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Allegra Kirkland

Allegra Kirkland is a New York-based reporter for Talking Points Memo. She previously worked on The Nation’s web team and as the associate managing editor for AlterNet. Follow her on Twitter @allegrakirkland.

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Voter databases and software systems in an overwhelming number of states—39 to be exact—were targeted by Russian cyberattacks over the summer and fall of 2016, Bloomberg News reported Tuesday.

That number, and Bloomberg’s revelation that hackers attempted to delete or alter voter data in Illinois and successfully accessed a campaign finance database in another state, indicates that Russia’s election interference was even more vigorous than has previously been reported.

It builds on a NSA document leaked to The Intercept and made public last week that offered hard evidence that Russian meddling involved not only the strategic hacking and distribution of campaign communications, but efforts to interfere with America’s election infrastructure.

Three people that Bloomberg describes as having “direct knowledge” of the federal Russia probe said that the hackers gained access to software intended for poll workers to use on Election Day as well as to Illinois’ entire state voter database.

They did not alter vote tallies, however, as various intelligence officials have testified in congressional hearings. One anonymous U.S. official posited to Bloomberg that this was because Russia only accessed American voting systems months before an Election Day, lacking the time needed to master a complex network that varies between thousands of local jurisdictions.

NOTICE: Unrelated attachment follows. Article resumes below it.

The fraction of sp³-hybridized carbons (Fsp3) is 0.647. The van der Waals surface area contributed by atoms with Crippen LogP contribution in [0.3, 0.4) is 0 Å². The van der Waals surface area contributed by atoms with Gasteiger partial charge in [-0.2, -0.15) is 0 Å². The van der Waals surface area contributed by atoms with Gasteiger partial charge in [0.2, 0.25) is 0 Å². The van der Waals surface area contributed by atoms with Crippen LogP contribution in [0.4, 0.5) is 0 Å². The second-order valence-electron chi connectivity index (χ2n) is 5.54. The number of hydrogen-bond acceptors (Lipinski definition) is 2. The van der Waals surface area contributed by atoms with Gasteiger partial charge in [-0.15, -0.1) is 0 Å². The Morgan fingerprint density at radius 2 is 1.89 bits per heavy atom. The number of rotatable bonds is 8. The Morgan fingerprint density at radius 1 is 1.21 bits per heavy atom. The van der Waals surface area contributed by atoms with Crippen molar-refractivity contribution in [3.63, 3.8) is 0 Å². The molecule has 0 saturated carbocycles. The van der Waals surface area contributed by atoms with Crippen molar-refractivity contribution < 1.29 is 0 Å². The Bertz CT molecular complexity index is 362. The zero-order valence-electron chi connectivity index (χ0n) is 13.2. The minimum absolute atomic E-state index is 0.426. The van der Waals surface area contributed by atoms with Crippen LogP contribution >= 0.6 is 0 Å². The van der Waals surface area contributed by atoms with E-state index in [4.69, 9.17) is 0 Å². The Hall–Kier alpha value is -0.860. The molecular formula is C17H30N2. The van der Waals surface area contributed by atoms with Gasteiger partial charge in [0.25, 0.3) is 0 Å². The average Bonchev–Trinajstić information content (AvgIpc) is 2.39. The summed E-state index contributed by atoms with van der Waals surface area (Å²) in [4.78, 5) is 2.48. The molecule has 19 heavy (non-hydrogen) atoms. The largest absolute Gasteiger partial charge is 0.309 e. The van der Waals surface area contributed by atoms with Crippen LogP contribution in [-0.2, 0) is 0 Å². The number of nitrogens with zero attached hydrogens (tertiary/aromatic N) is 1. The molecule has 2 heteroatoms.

Former President Barack Obama attempted to intervene last October, according to Bloomberg, using the so-called “red phone” secure messaging channel established between Russia and the U.S. to deescalate the threat of cyberattacks.

Putin said only that he would look into the matter, and has categorically denied that the Russian government took any steps to interfere in the U.S. election. He allowed earlier this month that “patriotic individuals” could have carried out cyberattacks independently.

U.S. intelligence officials have cautioned that Russian interference continues, and that the 2018 and 2020 elections could very well be compromised by their efforts.

“They will be back,” former FBI Director James Comey told the Senate Intelligence Committee last week.

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Attorney General Jeff Sessions’ Tuesday testimony before the Senate Intelligence Committee regarding Russia’s interference in the 2016 election will be public, according to the panel’s bipartisan chairs.

There was some uncertainty about whether the hearing would be open or closed, but Sessions apparently requested it “be public,” according to the Justice Department.

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James Comey testified Thursday that he was “stunned” by requests President Donald Trump made to curtail federal investigations related to Russia’s interference in the 2016 election and thought the President’s remarks were of investigative interest— and it seems other senior FBI officials agree.

Though the ousted FBI director did not go as far as accusing Trump of attempting to obstruct justice, Comey’s testimony before the Senate Intelligence Committee offered the clearest indication yet that the President may already be under scrutiny for exactly that.